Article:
Spoonville Dam is gone from Tariffville Gorge! Demolition of this derelict dam, breached since 1955, started on July 9. By July 31 the dam and its fragments were removed.
Workers from Gleim Environmental Group, a dam removal company based in Pennsylvania, hammered the concrete structure into fragments that were trucked out of the river and recycled. When the work was complete, the river channel had been restored to the bedrock ledge that the dam had been built upon.
With the dam gone, migrating fish from the Atlantic Ocean, such as American shad (our state fish), will be better able to move upstream to reach their historic breeding areas in the Farmington River. This improvement in fish passage is one step in a multi-part process of restoring the river as a migratory route for shad, alewife, blueback herring, lampreys, and sea-run trout. Other steps needed are new fish passage facilities at
Rainbow Dam in Windsor, Winchell Smith Dam in Farmington, and the Collinsville Dams in Avon/Burlington/Canton. But removal of Spoonville dam is already beneficial, as it allows year-round resident fish species to travel upstream or downstream to find the best habitats.People benefit from the removal too, though whitewater paddlers miss the dramatic play feature provided by the breach in the dam. Swimming and boating in this part of the river are now safer, and the fishing should remain good! We extend hearty thanks to all our project partners, including Princeton Hydro Engineering, Gleim Environmental Group, CT DEEP, CL&P (the dam owners), and all the members of FRWA whose support makes work like this possible!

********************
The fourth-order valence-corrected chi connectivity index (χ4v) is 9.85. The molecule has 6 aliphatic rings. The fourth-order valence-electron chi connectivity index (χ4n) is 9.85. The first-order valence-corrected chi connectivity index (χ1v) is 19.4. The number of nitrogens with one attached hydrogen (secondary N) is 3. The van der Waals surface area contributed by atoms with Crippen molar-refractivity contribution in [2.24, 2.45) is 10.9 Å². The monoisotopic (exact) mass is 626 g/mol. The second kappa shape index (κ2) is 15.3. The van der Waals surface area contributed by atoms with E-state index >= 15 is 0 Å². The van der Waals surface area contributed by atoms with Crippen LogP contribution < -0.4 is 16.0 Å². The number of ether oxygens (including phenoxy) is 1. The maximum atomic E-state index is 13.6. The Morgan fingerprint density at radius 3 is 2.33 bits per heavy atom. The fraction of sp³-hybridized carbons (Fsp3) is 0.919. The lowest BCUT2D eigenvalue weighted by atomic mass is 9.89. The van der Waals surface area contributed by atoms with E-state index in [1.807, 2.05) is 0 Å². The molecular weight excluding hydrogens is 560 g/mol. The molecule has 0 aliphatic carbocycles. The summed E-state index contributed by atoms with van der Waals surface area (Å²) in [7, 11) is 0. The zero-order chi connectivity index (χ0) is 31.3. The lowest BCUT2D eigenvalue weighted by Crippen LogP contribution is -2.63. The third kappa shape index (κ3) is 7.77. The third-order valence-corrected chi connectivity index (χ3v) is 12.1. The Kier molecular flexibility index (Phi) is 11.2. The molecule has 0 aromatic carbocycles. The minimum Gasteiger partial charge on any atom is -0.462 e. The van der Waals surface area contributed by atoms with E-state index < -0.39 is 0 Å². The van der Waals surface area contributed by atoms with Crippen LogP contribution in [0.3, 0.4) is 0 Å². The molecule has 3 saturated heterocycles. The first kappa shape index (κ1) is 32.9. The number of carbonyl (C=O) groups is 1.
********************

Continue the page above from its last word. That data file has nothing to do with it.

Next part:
Fun facts about Spoonville Dam’s removal
- Date the dam was constructed: 1899, to supply electric power to Hartford
- First major flood that threatened the dam: 1900
- Major flood that broke the dam: 1955
- Size of structure removed (not including fragments): 128 ft long, 25 ft high, 30 feet thick
- Amount of concrete taken out of river: About 2,000 cubic yards
- Stone brought in to support construction vehicles (and brought back out afterward): 1200 tons
- Number of American shad migrating up Connecticut River in 2012: 499,132
- Number of American shad counted in the Farmington River in 2012: 174
- Estimated number of adult American shad the Farmington River could support: 20,000